Theodore Sanders “Ted” Stern celebrated his 100th birthday on Christmas Day. Most native Charlestonians will recognize the name Ted Stern. Those from “off” may not. However, when historians of Charleston chronicle the city’s modern narrative the name Ted Stern will stand out as one of the most important figures in the city’s history. Ted Stern arrived in Charleston in 1965 as a 53-year-old Navy captain to head the Navy Supply Center. In the ensuing 47 years he has played major roles in transforming Charleston into the city we know today. When we consider what the College of Charleston, Spoleto, the Coastal Carolina Community Foundation, Charleston Place, Waterfront Park, the South Carolina Aquarium, the revival of the retail section of King Street, to name only a few, have meant to the city we begin to appreciate Ted Stern. When Ted became president of the College in 1968 the private school had 481 students, an annual budget of $700,000, and was on the verge of bankruptcy and losing its accreditation. Ten years later, when he “retired” in 1978, the College was a state school with a student body of more than 5,000 and an annual budget of $13 million. The $34 million in capital improvements to enlarge the college, which included the restoration and adaptation of 80 historic properties, and the College’s $34 million annual impact on the local economy transformed Charleston physically and advanced the city’s commercial renaissance.

If saving the College and making it a key economic, intellectual and cultural engine for the region were his only contributions, Ted would be numbered among the city’s heroes. But there is so much more.

When Spoleto was only a dream about to become a nightmare, he saved it, not only once, but twice.

As president of the local Rotary Club in the early 1970s, Ted was instrumental in providing a grant of $9,000 to establish a community foundation which he later served as president. Today, the Coastal Carolina Community Foundation has assets of nearly $147 million and is a leading regional force for good.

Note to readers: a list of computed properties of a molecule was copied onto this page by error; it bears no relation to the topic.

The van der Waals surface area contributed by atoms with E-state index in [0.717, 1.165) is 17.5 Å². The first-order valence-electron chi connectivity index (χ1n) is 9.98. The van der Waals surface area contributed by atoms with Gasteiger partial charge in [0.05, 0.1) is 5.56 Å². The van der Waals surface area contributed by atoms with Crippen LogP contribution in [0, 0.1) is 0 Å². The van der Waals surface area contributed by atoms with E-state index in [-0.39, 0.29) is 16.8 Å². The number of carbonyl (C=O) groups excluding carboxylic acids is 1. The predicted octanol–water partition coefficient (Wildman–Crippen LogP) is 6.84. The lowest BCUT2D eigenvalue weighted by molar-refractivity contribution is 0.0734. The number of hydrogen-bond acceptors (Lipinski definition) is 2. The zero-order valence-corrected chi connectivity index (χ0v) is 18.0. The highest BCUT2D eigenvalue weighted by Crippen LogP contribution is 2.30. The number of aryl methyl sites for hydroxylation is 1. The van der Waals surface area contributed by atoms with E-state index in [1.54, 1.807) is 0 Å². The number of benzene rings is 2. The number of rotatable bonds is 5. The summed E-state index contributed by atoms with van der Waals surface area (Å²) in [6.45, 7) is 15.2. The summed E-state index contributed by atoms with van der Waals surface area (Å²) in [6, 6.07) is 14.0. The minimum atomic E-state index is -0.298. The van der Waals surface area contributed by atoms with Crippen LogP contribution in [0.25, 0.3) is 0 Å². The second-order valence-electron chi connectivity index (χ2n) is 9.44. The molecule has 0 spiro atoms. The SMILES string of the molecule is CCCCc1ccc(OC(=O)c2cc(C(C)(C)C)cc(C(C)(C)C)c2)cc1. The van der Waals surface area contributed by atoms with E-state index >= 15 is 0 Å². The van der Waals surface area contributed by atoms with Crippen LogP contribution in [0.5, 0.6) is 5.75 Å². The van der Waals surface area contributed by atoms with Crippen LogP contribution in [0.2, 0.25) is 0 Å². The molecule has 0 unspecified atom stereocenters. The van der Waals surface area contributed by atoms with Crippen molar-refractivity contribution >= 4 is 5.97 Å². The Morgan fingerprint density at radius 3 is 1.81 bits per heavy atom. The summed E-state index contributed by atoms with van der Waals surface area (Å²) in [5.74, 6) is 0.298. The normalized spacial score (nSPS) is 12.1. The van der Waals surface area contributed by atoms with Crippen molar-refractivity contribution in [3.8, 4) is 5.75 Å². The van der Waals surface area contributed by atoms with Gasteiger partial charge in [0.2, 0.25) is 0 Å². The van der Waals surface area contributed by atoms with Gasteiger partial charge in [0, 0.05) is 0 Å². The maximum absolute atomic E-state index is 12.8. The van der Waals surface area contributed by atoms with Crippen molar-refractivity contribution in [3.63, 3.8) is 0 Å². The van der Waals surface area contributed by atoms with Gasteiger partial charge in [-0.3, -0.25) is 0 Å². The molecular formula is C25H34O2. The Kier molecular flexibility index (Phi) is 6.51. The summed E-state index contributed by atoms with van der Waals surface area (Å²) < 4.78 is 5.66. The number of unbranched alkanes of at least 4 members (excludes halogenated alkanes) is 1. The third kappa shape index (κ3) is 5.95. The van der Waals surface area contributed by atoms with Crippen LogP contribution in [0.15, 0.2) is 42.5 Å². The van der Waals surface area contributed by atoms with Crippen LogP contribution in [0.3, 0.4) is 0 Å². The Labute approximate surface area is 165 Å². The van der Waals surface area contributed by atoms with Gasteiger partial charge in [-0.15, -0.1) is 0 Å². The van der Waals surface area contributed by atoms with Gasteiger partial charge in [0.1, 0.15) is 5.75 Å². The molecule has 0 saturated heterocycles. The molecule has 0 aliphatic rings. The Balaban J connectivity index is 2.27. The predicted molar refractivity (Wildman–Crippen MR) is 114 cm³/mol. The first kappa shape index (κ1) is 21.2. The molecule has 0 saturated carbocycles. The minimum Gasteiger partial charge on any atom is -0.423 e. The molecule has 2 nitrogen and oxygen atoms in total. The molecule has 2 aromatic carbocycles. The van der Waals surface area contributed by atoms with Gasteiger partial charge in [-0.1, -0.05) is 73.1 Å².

Ted has headed and served many other local organizations including the Coastal Carolina Boy Scouts of America, the United Way, Trident Forum for the Handicapped, and the Charleston Substance Abuse Commission. He was one of Mayor Riley’s main supporters in the eight-year struggle to build Charleston Place. Waterfront Park and the development of Daniel Island benefited from Ted’s skills and energy, as did the South Carolina Aquarium, the Historic Charleston Foundation, the Charleston Metro Chamber of Commerce, the First Scots Presbyterian Church, the Charleston Symphony, to name only a few. Sen. Fritz Hollings has said, “Everything Ted touched in Charleston blossomed.”

Ted’s achievements have been due to his intellect, energy, optimism, and empathy. Those who know Ted Stern like and admire him. He may be one of the few for whom the saying, “He doesn’t have an enemy in the world” is true.

He is a New Yorker who was quickly adopted by one of the South’s most traditional cities. He ended the vestiges of Jim Crow when he was at the Charleston Navy Base and actively recruited African-Americans to what had historically been the all-white College of Charleston.

He helped calm tempers during the divisive 1968 hospital strike as a member of the Community Relations Committee. As president of the College he co-signed loans for struggling students and their families. He brought people with strongly held opposing positions together to work for the common good. He has mentored elected and appointed public officials, business and civic leaders, faculty and students. He built organizations and institutions that have benefited the community in innumerable ways.

Even more significantly, Ted Stern “built” generations of men and women, who like himself, view public service as a duty and a privilege. This may be Ted Stern’s most lasting legacy to Charleston and South Carolina.

Thanks Ted, and Happy Birthday!

Robert R. Macdonald, a visiting scholar at the College of Charleston, is preparing a Ted Stern biography to be published in 2013.